The backsplash was a tricky thing to pick out because you want it to match the countertop and your cabinets. It's the last thing to get installed and can't be done until the counter is in place. We tried in vain to get a sample of the countertop material through our KD and directly with the fabricator. Our plan was to take a granite sample to various tile stores and see what would look nice. In the end, we went to a bunch of tile stores on Bermondsey Road, asked for samples (most places will lend you a sample board for a small refundable fee), and took them to Ciot. We held up the samples next to the granite samples they had in their main showroom.
In the end, we went with tiles that our KD showed us. They are from Casa Roma's Glass Jewel collection, in Tan. I measured the area myself, and added 20% overage to account for breakage and cutting. The caulk is a golden coloured one. The backsplash was installed by subcontractors of the countertop company. They did a super fast job but were sloppy: they missed a few spots in the grouting, left us to wipe the tiles down ourselves, and left the tile cuttings behind.
In the other corner of the kitchen, we have a top drawer for cutlery, and a false front hiding garbage and recycling bins. Notice that there is barely enough clearance for these to open up without scraping the handle of the corner unit. This is one area in which the handle choice really does matter. We're thinking of replacing the handles on the corner units with lower profile ones. Update (2013-01): I finally found a store that sells similar handles with a smaller projection (the name for how far the pull sticks out from the front). knobdepot.com sells the Bayport House Manhattan series, and I found one that worked for us: 5" centre to centre, with a 1 1/16" projection, which is only 1/4" shallower than our existing ones, but enough to prevent the adjacent drawer from banging against the pull.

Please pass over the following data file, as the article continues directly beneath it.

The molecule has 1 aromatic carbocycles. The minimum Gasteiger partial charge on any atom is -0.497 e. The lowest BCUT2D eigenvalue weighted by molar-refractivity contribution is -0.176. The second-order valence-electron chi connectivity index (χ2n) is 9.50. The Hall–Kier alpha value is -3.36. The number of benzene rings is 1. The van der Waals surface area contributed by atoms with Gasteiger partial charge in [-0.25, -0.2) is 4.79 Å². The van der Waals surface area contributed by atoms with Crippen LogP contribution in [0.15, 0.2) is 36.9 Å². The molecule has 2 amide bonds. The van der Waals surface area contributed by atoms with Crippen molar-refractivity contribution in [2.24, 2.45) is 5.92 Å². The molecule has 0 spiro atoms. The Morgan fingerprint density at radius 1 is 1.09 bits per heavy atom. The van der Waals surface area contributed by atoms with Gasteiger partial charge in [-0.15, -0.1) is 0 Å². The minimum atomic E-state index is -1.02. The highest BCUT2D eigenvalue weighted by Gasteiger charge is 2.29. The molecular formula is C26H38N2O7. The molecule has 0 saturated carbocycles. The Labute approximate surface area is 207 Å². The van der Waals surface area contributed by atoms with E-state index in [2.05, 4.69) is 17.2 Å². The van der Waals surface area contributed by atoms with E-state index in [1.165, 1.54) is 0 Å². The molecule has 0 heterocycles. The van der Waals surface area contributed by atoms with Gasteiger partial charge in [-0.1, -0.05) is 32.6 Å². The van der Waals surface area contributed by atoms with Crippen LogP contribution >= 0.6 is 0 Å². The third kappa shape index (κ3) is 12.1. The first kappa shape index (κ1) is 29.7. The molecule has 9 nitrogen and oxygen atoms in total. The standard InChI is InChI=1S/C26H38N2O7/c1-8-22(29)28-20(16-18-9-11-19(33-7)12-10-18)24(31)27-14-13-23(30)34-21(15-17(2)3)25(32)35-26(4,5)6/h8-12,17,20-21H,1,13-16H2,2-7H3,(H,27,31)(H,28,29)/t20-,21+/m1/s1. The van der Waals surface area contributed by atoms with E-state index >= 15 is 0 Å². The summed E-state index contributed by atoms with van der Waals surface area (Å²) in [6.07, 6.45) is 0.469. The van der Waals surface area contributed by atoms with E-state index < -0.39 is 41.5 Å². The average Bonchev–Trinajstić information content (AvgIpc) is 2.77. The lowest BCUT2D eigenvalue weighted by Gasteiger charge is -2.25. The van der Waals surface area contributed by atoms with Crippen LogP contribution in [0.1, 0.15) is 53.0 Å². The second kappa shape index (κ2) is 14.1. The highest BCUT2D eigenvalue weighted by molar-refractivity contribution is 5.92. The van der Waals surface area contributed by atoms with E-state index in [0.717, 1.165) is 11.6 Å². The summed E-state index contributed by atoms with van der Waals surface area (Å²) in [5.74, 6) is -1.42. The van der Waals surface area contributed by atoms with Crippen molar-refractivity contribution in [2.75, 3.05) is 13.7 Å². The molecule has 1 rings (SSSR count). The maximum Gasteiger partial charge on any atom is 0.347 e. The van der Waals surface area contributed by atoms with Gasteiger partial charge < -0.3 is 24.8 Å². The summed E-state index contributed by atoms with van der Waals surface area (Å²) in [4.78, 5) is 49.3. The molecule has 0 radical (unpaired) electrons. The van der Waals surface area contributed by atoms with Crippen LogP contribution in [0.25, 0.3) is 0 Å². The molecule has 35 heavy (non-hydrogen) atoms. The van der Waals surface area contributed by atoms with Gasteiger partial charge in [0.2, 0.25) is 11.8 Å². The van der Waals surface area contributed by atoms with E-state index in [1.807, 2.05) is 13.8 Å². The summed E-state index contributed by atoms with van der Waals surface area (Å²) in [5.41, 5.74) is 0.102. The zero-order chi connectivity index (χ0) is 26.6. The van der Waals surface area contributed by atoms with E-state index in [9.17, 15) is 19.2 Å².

This is a Vault offset kitchen sink by Kohler, model K-3823-1 in an undermount installation. The sink is a total of 33" wide, and the basin is 9" deep with a tight (but not zero) corner radius. Note that it does not come with the strainer and tailpiece. We got a generic one, rather than the expensive Kohler ones. The gooseneck faucet is also Kohler: it's from the Simplice line, model K-596. The pullout has a pause button that makes it easy to fill up a large pot on the counter. Kohler does not offer any matching wire rinse baskets; we bought the one you can see in the small sink from IQ Living. Our KD ordered the sink and faucet from PMF Plumbing Supplies.
Above the sink is a decorative shelf. We've filled it with mugs that my wife made.
On the right wall of our old kitchen, we had an L-shaped wooden shelf (like the IKEA GORM stuff) to hold our pantry items, and a bunch of CD shelves and bookshelves to hold spices, cans and cookbooks. These were pretty ugly and blocked the light from the back doors. Now, we have bookshelves built into the wall at the back and even shelves above the doors. We left the brick exposed, and put a small shelf at the base. The shelf above the door is just big enough for our teapots, and we can even use the spot on top of the shelves to put less frequently used items.
This wall was empty before (except for the aforementioned bookshelves) and we've now installed two new appliances here. The microwave oven is a stainless steel 1.6 cu. ft. unit from Panasonic, model NNP794S, purchased at Future Shop. It's an older discounted model; the newer ones have a dial instead of numbered buttons. The wall oven is a Frigidaire Professional 30" electric convection unit, model CPEW3085KF. It's pretty quiet, both when running, and when it's cooling down after it's been turned off. Our KD ordered this from Midnorthern Appliance as well.